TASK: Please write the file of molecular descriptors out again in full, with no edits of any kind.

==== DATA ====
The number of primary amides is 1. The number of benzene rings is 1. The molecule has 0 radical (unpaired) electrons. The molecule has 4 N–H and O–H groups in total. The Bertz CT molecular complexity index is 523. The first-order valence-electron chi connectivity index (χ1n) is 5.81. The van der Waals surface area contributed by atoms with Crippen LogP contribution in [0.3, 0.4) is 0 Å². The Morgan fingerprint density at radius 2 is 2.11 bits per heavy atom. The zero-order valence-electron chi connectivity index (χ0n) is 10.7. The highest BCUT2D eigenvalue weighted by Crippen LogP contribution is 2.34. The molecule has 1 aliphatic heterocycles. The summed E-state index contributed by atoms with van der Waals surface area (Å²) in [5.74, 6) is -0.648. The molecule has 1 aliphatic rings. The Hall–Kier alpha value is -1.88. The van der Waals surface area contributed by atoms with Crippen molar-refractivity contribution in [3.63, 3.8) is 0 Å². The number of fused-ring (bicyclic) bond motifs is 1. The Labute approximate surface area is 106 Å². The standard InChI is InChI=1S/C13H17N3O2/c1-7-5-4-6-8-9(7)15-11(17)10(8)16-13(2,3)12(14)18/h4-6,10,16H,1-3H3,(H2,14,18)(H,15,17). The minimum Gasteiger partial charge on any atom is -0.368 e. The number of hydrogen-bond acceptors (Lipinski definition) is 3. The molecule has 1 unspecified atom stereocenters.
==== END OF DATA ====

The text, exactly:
The number of primary amides is 1. The number of benzene rings is 1. The molecule has 0 radical (unpaired) electrons. The molecule has 4 N–H and O–H groups in total. The Bertz CT molecular complexity index is 523. The first-order valence-electron chi connectivity index (χ1n) is 5.81. The van der Waals surface area contributed by atoms with Crippen LogP contribution in [0.3, 0.4) is 0 Å². The Morgan fingerprint density at radius 2 is 2.11 bits per heavy atom. The zero-order valence-electron chi connectivity index (χ0n) is 10.7. The highest BCUT2D eigenvalue weighted by Crippen LogP contribution is 2.34. The molecule has 1 aliphatic heterocycles. The summed E-state index contributed by atoms with van der Waals surface area (Å²) in [5.74, 6) is -0.648. The molecule has 1 aliphatic rings. The Hall–Kier alpha value is -1.88. The van der Waals surface area contributed by atoms with Crippen molar-refractivity contribution in [3.63, 3.8) is 0 Å². The number of fused-ring (bicyclic) bond motifs is 1. The Labute approximate surface area is 106 Å². The standard InChI is InChI=1S/C13H17N3O2/c1-7-5-4-6-8-9(7)15-11(17)10(8)16-13(2,3)12(14)18/h4-6,10,16H,1-3H3,(H2,14,18)(H,15,17). The minimum Gasteiger partial charge on any atom is -0.368 e. The number of hydrogen-bond acceptors (Lipinski definition) is 3. The molecule has 1 unspecified atom stereocenters.